All electric motors are governed by the laws of electromagnetism, and are subject to essentially the same constraints imposed by the materials (copper and iron) from which they are made.
We should therefore not be surprised to find that at the fundamental level all motors – regardless of type – have a great deal in common.
These common properties, most of which have been touched on in this topic, are not usually given prominence. topics tend to concentrate on the differences between types of motors, and manufacturers are usually interested in promoting the virtues of their particular motor at the expense of the competition.
This divisive emphasis causes the underlying unity to be obscured, leaving users with little opportunity to absorb the sort of knowledge which will equip them to make informed judgements.
The most useful ideas worth bearing in mind are therefore given below, with brief notes accompanying each. Experience indicates that users who have these basic ideas firmly in mind will find themselves able to understand why one motor seems better than another, and will feel much more confident when faced with the difficult task of weighing the pros and cons of competing types.
Operating temperature and cooling
The cooling arrangement is the single most important factor in determining the output from any given motor.
Steel frame cage induction motor, 150 kW (201 h.p.), 1485 rev/min. The active parts are totally enclosed, and cooling is provided by means of an internal fan which circulates cooling air round the interior of the motor through the hollow ribs, and an external fan which blows air over the case.
Any motor will give out more power if its electric circuit is worked harder (i.e. if the current is allowed to increase). The limiting factor is normally the allowable temperature rise of the windings, which depends on the class of insulation.
For class F insulation (the most widely used) the permissible temperature rise is 100 K, whereas for class H it is 125 K.
Thus if the cooling remains the same, more output can be obtained simply by using the higher-grade insulation. Alternatively, with a given insulation the output can be increased if the cooling system is improved. A through-ventilated motor, for example, might give perhaps twice the output power of an otherwise identical but totally enclosed machine.
Torque per unit volume
For motors with similar cooling systems, the rated torque is approximately proportional to the rotor volume, which in turn is roughly proportional to the overall motor volume.
This stems from the fact that for a given cooling arrangement, the specific and magnetic loadings of machines of different types will be more or less the same.
The torque per unit length therefore depends first and foremost on the square of the diameter, so motors of roughly the same diameter and length can be expected to produce roughly the same torque.
Power per unit volume – importance of speed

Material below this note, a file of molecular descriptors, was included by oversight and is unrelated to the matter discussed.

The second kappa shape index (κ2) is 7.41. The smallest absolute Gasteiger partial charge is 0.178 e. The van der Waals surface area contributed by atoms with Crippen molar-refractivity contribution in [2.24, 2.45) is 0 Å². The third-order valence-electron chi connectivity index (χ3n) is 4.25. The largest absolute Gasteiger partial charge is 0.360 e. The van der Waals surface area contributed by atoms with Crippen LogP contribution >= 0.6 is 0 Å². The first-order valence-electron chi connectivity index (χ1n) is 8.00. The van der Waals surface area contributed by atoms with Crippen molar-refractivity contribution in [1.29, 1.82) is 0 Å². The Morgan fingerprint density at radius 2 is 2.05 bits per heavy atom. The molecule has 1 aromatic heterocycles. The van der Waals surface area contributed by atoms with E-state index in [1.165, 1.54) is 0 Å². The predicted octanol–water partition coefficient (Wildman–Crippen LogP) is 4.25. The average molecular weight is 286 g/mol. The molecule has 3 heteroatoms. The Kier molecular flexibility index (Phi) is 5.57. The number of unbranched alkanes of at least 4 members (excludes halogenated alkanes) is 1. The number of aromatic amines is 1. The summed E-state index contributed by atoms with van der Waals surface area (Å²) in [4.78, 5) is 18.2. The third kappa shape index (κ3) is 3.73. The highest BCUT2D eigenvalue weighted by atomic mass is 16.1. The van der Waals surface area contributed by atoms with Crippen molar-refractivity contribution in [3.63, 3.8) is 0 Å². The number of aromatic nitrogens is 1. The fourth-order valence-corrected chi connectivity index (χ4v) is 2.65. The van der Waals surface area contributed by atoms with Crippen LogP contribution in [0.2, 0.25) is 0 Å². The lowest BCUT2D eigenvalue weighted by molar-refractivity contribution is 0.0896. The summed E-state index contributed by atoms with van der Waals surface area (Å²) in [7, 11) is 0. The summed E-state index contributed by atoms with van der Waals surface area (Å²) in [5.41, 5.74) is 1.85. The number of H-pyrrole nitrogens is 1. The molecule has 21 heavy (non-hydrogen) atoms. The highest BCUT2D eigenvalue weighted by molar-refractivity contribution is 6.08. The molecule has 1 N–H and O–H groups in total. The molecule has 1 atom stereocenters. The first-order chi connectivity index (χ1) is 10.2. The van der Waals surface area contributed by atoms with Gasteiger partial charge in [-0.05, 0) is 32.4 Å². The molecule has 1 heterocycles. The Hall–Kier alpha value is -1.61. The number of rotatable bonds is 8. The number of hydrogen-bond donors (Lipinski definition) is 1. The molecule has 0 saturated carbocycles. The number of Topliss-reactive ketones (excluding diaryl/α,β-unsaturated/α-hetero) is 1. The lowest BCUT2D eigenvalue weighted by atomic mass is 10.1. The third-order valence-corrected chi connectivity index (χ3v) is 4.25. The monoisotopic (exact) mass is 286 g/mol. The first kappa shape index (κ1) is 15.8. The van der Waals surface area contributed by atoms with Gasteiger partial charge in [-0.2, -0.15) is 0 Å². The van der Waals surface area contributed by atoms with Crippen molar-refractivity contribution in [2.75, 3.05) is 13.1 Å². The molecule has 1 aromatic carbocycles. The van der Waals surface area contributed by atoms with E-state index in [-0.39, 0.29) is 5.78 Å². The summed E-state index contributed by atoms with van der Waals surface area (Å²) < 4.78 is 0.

Output power per unit volume is directly proportional to speed.
Low-speed motors are unattractive because they are large, and therefore expensive. It is usually much better to use a high-speed motor with a mechanical speed reduction. For example, a direct drive motor for a portable electric screwdriver would be an absurd proposition.
Size effects – specific torque and efficiency
Large motors have a higher specific torque (torqueper unit volume) and are more efficient than small ones.
In large motors the specific electric loading is normally much higher than in small ones, and the specific magnetic loading is somewhat higher. These two factors combine to give the higher specific torque.
Very small motors are inherently very inefficient (e.g. 1% in a wrist-watch), whereas motors of over say 100 kW have efficiencies above 95%. The reasons for this scale effect are complex, but stem from the fact that the resistance volt-drop term can be made relatively small in large electromagnetic devices, whereas in small ones the resistance becomes the dominant term.
Efficiency and speed
The efficiency of a motor improves with speed.
For a given torque, power output rises in direct proportion to speed, while electrical losses are – broadly speaking – constant. Under these conditions, efficiency rises with speed.
A motor can be provided to suit any voltage.
Within limits it is always possible to rewind a motor for a different voltage without affecting its performance. A 200 V, 10 A motor could be rewound for 100 V, 20 A simply by using half as many turns per coil of wire having twice the cross-sectional area. The total amounts of active material, and hence the performance, would be the same.
Most motors can be overloaded for short periods without damage.
The continuous electric loading (i.e. the current) cannot be exceeded without damaging the insulation, but if the motor has been running with reduced current for some time, it is permissible for the current (and hence the torque) to be much greater than normal for a short period of time.
The principal factors which influence the magnitude and duration of the permissible overload are the thermal time-constant (which governs the rate of rise of temperature) and the previous pattern of operation. Thermal time constants range from a few seconds for small motors to many minutes or even hours for large ones.
Operating patterns are obviously very variable, so rather than rely on a particular pattern being followed, it is usual for motors to be provided with over-temperature protective devices which trigger an alarm and/or trip the supply if the safe temperature is exceeded.